see someone with a deep cut, I have to look away. I could never have
been a doctor. I still remember how I visualized the scene and began to
tremble, as if I'd been through something, some terrible experience. The
kind of thing that happens sometimes and afterwards you start to shake.
Then I went to Berlin and reported to the head of the Security Police.
(von Lang, 75-76)

(Ed. note: After discussing visits to Chelmo and Auschwitz, Less brings
Eichmann back to Treblinka.knm)

LESS: But you were in Treblinka again?

EICHMANN: I'd like to say something about this last, about this last
point of this terrible, terrible business. I mean Treblinka. I was given
orders. I went to see Globocnik in Treblinka. That was the second time.
The installations were now in operation, and I had to report to Mu"ller.
I expected to see a wooden house on the right side of the road and a few
more wooden houses on the left; that's what I remembered. Instead, again
with the same Sturmbannfu"hrer Ho"fle, I came to a railroad station with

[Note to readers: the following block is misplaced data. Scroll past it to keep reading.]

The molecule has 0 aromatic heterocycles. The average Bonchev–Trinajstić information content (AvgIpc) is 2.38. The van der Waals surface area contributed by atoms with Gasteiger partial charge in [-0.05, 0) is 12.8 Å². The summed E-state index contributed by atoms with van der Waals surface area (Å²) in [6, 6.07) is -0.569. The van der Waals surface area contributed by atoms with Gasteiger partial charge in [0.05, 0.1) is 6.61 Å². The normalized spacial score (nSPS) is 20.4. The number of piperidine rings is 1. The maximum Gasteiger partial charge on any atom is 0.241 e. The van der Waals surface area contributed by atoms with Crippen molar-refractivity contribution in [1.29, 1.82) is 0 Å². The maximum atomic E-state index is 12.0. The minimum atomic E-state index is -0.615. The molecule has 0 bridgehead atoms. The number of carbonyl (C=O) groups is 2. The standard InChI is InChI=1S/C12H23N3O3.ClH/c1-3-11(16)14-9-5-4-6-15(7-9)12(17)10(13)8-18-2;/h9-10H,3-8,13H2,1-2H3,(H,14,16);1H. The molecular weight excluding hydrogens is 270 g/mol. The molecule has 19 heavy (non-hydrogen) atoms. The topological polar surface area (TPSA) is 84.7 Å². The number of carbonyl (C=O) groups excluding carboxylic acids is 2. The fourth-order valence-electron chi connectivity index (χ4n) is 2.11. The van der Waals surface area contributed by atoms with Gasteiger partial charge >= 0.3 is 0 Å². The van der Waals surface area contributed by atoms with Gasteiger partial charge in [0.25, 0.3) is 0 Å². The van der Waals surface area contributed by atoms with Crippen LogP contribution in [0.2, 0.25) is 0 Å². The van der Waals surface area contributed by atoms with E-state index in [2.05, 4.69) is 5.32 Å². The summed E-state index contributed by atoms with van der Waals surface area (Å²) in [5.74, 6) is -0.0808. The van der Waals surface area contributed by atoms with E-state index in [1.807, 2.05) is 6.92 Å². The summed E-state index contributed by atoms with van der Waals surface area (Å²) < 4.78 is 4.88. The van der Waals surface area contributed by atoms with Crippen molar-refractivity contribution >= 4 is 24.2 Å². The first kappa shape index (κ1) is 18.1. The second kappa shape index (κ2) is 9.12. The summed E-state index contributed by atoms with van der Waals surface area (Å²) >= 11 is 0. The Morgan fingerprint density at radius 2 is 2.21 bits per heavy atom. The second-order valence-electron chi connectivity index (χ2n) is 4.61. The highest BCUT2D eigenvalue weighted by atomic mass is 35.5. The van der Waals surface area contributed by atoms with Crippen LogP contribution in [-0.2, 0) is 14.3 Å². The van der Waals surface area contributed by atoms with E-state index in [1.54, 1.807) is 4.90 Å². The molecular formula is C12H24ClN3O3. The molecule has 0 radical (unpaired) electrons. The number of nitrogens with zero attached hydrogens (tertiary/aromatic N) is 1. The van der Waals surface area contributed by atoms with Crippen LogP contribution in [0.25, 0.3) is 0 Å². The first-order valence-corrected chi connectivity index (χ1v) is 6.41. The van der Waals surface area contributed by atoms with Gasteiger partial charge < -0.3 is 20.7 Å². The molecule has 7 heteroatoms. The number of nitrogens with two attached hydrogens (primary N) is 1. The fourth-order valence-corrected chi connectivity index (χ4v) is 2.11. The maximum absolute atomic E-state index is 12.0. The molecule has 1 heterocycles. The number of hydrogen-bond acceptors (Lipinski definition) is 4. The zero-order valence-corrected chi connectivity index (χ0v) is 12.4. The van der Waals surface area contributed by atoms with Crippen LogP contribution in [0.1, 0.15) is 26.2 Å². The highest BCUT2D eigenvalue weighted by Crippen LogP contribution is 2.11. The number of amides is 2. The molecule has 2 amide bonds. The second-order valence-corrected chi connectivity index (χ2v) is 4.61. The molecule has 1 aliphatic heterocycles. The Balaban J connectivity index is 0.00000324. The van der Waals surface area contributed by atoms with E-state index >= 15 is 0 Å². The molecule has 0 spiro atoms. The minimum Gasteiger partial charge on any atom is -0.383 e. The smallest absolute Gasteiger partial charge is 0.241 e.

a sign saying Treblinka, looking exactly like a German railroad station
- anywhere in Germany - a replica, with signboards, etc. There I hung
back as far as I could. I didn't push closer to see it all. I saw a
footbridge enclosed in barbed wire and over that footbridge a file of
naked Jews was being driven into a house, a big... no, not a house, a
big, one-room structure, to be gassed. As I was told, they were gassed
with ...what's it called? ... potassium cyan...

LESS: Cyanide.
[See URL]

EICHMANN: Potassium cyanide... or cyanic acid. In acid form it's called
cyanic acid. I didn't look to see what happened. I reported to Mu"ller
and as usual he listened in silence, without a word of comment. Just his
facial expression said: "There's nothing I can do about it." I am
convinced, Herr Hauptmann, I know it sounds odd coming from me, but I'm
convinced that if it had been up to Mu"ller it wouldn't have happened.
(von Lang, 84)
                             Work Cited

von Lang, Jochen, ed., in collaboration with Claus Sibyll. Eichmann
Interrogated: Transcripts from the Archives of the Israeli Police.
Translated from the German by Avner W. Less. New York: Farrar, Straus &
Giroux, 1983.